We are addicted to stories because stories are compelling.
Stories entertain us. Stories inform us and tell us right from wrong. Stories make us feel for people or care about events. Stories motivate us. Stories inspire us to act. It is no wonder that stories are central to how we learn.
Connie Malamed, the E-learning coach, provides a starting point for thinking about storytelling for learning (http://theelearningcoach.com/elearning2-0/why-you-need-to-use-storytelling-for-learning/). She lists 10 reasons why storytelling is vital for learning: Stories are emotional glue. People want to know about origins. Stories make people care. Stories reshape knowledge into something meaningful. Stories are more likely to be shared. And so on. Each reason captures why adopting storytelling is important for learning: Stories make information meaningful. How can we use storytelling to make training compelling and more effective?
Simply put, stories make information meaningful by making connections in emotionally interesting ways. The key is understanding narrative structure and how it gives meaning to the characters and events in a story.
One reason stories are captivating is that stories organize information, events, and actions into a coherent whole by placing that information into a familiar narrative structure of a beginning, middle, and end. In essence, stories show us how something originates (beginning), how it develops from these beginnings (middle), and where it is going (end). The narrative structure thus provides a reason to keep on listening. It pulls the listener forward. At some point the information, the events, the actions, and the characters involved become interesting to us as listeners. We care about what happened and what is happening. Narrative structure gives a meaningful order to events so that it motivates the listener to pay attention, anticipate, and ultimately be able to use that information. The end result is that we more easily retain that information, adapt it and share that information.
But, you might remark, “Safety compliance or training on management strategies, operational changes, or how to structure loans doesn’t immediately jump off the page as obvious topics for stories. How do we use these elements of stories to make training more compelling?”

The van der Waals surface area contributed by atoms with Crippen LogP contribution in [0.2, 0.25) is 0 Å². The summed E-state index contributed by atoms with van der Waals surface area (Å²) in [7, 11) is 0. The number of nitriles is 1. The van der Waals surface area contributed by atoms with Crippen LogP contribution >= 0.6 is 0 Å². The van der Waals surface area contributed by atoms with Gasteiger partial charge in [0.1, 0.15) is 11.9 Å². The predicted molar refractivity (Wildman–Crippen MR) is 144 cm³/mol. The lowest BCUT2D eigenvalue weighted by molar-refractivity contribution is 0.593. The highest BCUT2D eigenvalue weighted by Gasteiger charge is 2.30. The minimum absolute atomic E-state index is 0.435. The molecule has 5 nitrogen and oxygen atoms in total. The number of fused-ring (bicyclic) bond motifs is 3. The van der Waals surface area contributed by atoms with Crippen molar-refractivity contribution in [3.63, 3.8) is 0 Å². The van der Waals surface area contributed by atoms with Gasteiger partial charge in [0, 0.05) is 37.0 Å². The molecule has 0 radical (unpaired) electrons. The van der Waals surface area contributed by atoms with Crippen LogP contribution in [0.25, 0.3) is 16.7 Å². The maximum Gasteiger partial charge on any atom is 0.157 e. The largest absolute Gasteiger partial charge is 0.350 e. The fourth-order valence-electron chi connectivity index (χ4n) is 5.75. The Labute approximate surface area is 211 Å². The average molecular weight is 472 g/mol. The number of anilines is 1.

Turning training into a story relies on being able to connect the dots of crucial information into a narrative whole that drives the learner forward. The connection will depend on the course content and goals. The connection could be temporal: steps in a process, a timed activity, a backward- or forward-looking plan, or a history lesson. The connection could be functional: how this information or activity fits into a larger organized structure of information and activity. Or the connection could be, well… anything that lends itself to a narrative structure.
Not all pieces of information need to fit neatly into the narrative. If the key bits of information can be organized into a coherent structure, then everything else falls in place. The narrative structure is a scaffold that we, as listeners and learners, grasp immediately. Putting information and activities into that scaffold will give it meaning. And meaningful information is easier to remember and easier to use.
Fundamentally, the best stories pull the learner forward, setting up expectations and questions that should be answered in the next step or at the completion of the training. This is the essence of the narrative structure. The listener/learner wants to know more, wants to see what is just around the bend, and wants to understand how this activity fits into a larger scheme. It makes sense of a complex collection of information.
If storytelling is going to be helpful in training, as it should, the training should capitalize on the narrative structure of that information. What is the purpose of corporate training? Change. Change that aims at improvement in performance. The learner must accomplish tasks that the training will help them achieve. What better setting do you need for a narrative structure? What are the beginnings of this task, how does it develop, and at what does it aim? That is the essence of narrative. That, in a nutshell, is the magic of stories and how they can be used to develop effective training.